Again, my interest was piqued as I found what had happened to this town.

In 2010, I was working by then with the Nikon D3X, the second full frame sensor digital camera from the company at 24 mp. The lens is the 14-24mm Nikkor. The prints are 17 x 25 inches.

Next up? Thompson Spring 2.Stay tuned.

Topics: Color,Digital,Southwest,West

Permalink | Posted March 25, 2019

Going to Paradise Day 4

This was my last day in Paradise, Day 4. Although cut short by rain in the afternoon, some of what I was able to get to in the morning was grim.

Much of this, of course, had a purpose, was purchased at some point, used by human hands for some reason, stored away for use another day, now rubble, debris in a disaster zone.

Three deer came by while I was photographing, foraging and perhaps looking for a handout.

Just before the rain started I ended up in a higher-end neighborhood, with gated driveways, security systems and views out over the canyon, homes perched on the edge.

These are places I wouldn't have been allowed close to before the fire, now, in a perverse form of democracy, wide open, gates unlocked, nothing for robbers to steal.

That's it for the photographing part, the acquiring of photographs, just really the first phase of a project. Next when home I will edit and edit and edit, an endless process of working on the imagery to refine the work to an essence, a core group of pictures that say best, that speak to my intention. For this group I will write the story as well with the idea that perhaps this work deserves attention as a published piece. Not my field or area of expertise. We will see.

With a little research you can delve into the politics behind this particular fire, the worst in Caifornia's recorded history.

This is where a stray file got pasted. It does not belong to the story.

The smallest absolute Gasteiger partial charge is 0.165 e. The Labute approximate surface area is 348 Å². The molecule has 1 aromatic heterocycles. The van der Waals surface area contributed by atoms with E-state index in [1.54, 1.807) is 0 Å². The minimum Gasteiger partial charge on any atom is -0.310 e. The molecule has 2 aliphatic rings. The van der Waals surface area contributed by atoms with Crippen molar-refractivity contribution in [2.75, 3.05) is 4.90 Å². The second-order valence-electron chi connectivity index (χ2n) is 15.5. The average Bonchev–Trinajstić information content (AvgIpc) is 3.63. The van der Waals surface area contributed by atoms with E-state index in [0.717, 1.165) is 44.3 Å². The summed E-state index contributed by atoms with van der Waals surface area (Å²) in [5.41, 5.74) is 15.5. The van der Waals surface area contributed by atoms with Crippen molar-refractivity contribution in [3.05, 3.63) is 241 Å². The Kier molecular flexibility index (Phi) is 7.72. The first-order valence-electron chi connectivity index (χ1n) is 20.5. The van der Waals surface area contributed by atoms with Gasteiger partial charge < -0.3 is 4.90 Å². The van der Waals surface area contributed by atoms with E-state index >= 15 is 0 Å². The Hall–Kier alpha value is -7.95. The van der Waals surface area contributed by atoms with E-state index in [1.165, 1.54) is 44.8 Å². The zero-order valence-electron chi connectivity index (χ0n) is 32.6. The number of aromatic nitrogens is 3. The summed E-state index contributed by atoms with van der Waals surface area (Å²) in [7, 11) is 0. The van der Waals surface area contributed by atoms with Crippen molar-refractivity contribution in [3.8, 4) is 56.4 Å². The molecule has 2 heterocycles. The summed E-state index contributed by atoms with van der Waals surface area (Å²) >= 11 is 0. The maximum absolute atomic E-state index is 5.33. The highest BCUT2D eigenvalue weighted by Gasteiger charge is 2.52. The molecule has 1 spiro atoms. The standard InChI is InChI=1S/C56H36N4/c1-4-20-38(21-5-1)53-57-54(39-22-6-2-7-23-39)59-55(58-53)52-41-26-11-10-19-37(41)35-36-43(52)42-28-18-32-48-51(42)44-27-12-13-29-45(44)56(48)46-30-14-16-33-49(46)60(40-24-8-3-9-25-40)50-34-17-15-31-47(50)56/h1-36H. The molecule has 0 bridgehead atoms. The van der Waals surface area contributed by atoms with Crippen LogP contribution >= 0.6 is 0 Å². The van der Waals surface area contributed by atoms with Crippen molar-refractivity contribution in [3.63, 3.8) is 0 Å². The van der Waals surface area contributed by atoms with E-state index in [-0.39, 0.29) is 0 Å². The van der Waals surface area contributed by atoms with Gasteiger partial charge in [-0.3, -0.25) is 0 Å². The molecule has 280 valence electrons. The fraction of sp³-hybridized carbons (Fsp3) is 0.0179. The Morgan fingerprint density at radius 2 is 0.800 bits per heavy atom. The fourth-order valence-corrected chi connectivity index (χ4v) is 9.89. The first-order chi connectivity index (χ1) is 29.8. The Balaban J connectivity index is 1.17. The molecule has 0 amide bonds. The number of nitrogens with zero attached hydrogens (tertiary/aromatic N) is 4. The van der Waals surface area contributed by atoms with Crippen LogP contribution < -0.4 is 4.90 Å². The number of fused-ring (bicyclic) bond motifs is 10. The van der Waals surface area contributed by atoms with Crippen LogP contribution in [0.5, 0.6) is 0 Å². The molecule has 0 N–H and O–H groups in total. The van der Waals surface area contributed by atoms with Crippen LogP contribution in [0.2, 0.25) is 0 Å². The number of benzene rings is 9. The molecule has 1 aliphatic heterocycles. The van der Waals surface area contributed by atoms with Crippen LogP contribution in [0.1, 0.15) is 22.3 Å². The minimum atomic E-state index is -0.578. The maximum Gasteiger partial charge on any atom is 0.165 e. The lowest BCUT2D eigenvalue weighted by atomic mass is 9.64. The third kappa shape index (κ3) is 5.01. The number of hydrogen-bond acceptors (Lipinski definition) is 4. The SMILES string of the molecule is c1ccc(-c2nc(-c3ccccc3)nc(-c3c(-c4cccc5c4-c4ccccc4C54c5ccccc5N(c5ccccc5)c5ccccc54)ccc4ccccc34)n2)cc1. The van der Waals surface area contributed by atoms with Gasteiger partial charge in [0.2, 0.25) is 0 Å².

The fire caused at least 86 civilian fatalities, with 3 persons still missing, injured 12 civilians, two prison inmate firefighters, and three other firefighters. It covered an area of 153,336 acres, and destroyed 18,804 structures, with most of the damage occurring within the first four hours. As of November 19, insured damage was estimated to be $7.5–10 billion.

Source: Wikipedia

Was this fire preventable? How did it start and who is liable? Could the town and state have prepared better, plotted a safer and more effective evacuation plan? Will Paradise rebuild?

Thanks for coming along. I appreciate your being a subscriber to the blog.

Topics: West,Digital,Color

Permalink | Posted January 6, 2019

Going to Paradise-Day 3 Beauty

Overwhelmed. I think that was it. Photographing in Paradise for several days got to me. Scene of the infamous Camp Fire. So much destruction. 

At any rate, I've been staying in Red Bluff, about an hour away. Why? Because forget finding anything in Chico, the closest town, because so many displaced Paradise residents are living there now. The commute each am and pm is long, two lane, straight and flat. I am in Central Valley, the huge agricultural region inland from the coast in California. On the morning of Day 3 I began photographing along the way to Paradise (putting off the drive up the ridge to town?). Row after row of nut trees, almond and walnut, some fruit orchards, all bare, in January.